A few years ago I read a book, The Paradox of Success, which dealt with the dark side of success. I’ve come to the conclusion that there is a vast difference between success and significance. Worldly success is not the same as biblical significance. A person could be incredibly successful and have very little kingdom significance. On the other hand, a person could be very significant in God’s eyes, but not very successful in the world’s eyes. Jesus is the quintessential example of this.
I know it borders on oversimplification, but success is much about getting and significance is much about giving. Paul quotes Jesus in saying that it is more blessed to give than to receive (Acts 20:35), but I wonder how many Christians and Christian leaders really believe that. So much of our western culture is hell-bent on getting and we are being swept along in its wake.
Having stuff, nice stuff, and lots of it…being high on the org chart, very high…having a big salary, very big…and reaching your ministry goals, exceeding others expectations of you is still how many Christians understand success. We greatly admire and respect those who have, in our opinion, arrived. Do you think this is what describes true biblical success…kingdom significance?
Maybe, just maybe, we need to revisit our working definition of success to see how much of what we believe is truly biblical and not merely cultural, with a few verses added for “seasoning” here and there.
There is a dark side–a downside–to a misguided view of success: Greed, manipulation, pride, ego, using people for our own ends, being served rather than serving, an insatiable appetite for more and more. John D. Rockefeller was asked how much money does it take to make a man happy, and he responded, “Just a little bit more.” How much success does it take to make a leader happy? Just a little bit more. “Just as Death and Destruction are never satisfied, so human desire is never satisfied.” Proverbs 27:20 (NLT)
When it comes to success in leadership and in God’s church, we need to be careful of selfish ambition (James 3:14) as opposed to godly ambition, which Paul encourages (1 Timothy 3:1) by commending a man aspiring to the office of overseer. It boils down to what’s in my heart and what’s motivating me.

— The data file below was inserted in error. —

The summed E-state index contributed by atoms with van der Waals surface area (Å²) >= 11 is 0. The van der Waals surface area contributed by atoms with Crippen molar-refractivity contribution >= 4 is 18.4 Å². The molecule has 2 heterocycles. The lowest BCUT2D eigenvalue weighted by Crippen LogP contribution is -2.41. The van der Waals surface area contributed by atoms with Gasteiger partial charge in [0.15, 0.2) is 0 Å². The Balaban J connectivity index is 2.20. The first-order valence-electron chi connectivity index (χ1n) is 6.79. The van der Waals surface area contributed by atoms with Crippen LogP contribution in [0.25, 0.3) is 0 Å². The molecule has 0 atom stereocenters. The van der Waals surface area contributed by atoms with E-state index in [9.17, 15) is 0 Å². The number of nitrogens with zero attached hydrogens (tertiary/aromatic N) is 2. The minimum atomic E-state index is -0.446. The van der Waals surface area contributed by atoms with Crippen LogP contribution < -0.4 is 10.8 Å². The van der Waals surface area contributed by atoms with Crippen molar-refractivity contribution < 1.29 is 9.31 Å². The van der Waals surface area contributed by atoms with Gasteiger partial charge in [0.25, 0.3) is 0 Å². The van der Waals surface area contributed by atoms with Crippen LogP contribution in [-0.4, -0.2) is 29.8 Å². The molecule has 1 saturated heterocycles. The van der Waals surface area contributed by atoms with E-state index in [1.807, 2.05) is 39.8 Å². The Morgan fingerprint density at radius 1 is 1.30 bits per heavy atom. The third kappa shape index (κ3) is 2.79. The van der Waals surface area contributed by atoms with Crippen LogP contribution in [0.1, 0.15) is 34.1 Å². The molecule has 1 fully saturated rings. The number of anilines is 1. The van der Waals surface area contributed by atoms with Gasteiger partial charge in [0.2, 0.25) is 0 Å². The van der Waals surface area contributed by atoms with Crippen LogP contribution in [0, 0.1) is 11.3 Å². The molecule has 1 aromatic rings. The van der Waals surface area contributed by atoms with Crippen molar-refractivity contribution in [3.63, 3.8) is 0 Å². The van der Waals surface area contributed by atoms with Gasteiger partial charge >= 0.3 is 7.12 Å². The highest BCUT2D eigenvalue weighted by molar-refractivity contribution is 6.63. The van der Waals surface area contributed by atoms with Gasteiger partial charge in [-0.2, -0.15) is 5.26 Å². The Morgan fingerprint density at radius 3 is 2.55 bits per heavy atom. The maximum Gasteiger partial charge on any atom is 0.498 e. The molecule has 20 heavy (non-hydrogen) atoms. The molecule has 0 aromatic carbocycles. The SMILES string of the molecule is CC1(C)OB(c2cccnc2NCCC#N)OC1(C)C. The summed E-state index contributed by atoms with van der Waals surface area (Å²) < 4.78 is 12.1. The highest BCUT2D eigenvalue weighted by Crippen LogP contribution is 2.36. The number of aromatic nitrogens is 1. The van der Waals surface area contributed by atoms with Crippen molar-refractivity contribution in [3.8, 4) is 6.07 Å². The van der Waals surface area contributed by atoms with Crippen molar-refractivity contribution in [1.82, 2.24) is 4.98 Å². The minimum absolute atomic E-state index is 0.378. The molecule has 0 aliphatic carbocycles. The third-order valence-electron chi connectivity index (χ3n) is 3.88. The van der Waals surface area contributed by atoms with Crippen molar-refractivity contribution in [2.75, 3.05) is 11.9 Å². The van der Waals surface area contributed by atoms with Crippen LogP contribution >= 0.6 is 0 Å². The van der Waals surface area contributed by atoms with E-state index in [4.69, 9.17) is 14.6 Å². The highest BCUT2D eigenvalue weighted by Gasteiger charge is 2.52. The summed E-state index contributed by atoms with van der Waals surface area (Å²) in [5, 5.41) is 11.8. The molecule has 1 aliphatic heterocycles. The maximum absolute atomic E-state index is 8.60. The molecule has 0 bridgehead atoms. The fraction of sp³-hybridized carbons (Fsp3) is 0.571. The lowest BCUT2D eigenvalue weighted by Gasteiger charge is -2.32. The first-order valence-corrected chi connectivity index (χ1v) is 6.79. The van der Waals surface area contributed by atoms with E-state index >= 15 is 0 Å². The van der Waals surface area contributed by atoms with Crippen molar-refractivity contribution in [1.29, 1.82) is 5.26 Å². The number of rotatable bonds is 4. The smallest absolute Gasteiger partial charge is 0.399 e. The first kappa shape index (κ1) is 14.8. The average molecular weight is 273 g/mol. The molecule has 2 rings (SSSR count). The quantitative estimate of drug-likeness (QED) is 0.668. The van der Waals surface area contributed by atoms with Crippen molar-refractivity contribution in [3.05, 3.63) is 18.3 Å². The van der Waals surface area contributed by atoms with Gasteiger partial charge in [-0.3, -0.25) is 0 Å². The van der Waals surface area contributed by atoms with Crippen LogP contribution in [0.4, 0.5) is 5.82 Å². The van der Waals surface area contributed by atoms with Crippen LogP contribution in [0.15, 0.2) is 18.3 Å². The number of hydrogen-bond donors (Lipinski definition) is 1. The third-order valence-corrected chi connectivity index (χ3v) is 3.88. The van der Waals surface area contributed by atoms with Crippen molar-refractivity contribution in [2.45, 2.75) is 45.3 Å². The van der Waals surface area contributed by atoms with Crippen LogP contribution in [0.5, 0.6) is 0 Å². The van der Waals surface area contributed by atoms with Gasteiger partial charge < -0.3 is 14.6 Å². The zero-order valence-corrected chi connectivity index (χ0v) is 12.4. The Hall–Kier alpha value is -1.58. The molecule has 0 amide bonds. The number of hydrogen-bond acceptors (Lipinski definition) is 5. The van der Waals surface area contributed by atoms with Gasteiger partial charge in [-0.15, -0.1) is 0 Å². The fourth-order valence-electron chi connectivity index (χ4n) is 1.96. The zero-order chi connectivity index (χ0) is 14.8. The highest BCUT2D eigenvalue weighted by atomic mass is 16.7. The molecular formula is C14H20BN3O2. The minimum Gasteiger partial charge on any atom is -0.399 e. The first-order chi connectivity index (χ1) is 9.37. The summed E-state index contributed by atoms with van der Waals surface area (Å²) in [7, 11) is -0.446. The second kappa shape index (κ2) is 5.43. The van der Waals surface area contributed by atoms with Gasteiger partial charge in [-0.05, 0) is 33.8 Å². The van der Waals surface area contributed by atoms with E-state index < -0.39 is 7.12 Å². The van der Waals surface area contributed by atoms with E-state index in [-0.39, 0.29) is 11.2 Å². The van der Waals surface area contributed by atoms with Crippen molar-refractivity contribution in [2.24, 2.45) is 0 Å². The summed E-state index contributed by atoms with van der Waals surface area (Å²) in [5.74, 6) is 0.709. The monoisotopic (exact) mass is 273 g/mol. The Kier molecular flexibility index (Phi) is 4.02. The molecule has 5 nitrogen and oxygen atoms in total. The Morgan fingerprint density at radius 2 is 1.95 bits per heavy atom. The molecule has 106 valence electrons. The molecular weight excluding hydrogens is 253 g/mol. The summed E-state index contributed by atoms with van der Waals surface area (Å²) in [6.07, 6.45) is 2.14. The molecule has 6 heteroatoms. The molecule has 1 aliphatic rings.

Recently I read Mark 10:42, 43 in The Message where Jesus says to his disciples:
“You’ve observed how godless rulers throw their weight around,” he said, “and when people get a little power how quickly it goes to their heads. It’s not going to be that way with you.” (Underlining is mine.)
As I thought and prayed about this, I journaled about how quickly not only power but success, fruit, admiration, respect, adulation can go to my head as a leader. It can all be categorized under the heading of pride, which is the biggest pitfall and land mine that I, and all other leaders, face. Recent leadership history is littered with the results of unbridled lust for success and acclaim. “It’s not going to be that way with you!”
There is something in my broken, fallen and sinful nature that wants (desperately wants) to be successful, well thought of, respected, fruitful; but, at the same time, there is something inside of me that is desperately afraid of the dark side of success…fearful of what success will do to me…go to my head, lead me to use people, abuse people, manipulate people, step on people, compare with people so I can be yet more successful in my own eyes. I lead scared!
This topic, this problem, this Paradox of Success has been the theme of many movies and books and is as old as time itself. How to be truly significant for the kingdom and make a lasting contribution for the glory of God, but not fall into letting what God gives me by way of kingdom significance go to my head. “It’s not going to be that way with you.” To which I say, Amen Jesus! Please don’t let anything you allow me to have or to achieve, go to my head and become all about me instead of all about you…all about my “kingdom” and not all about your kingdom.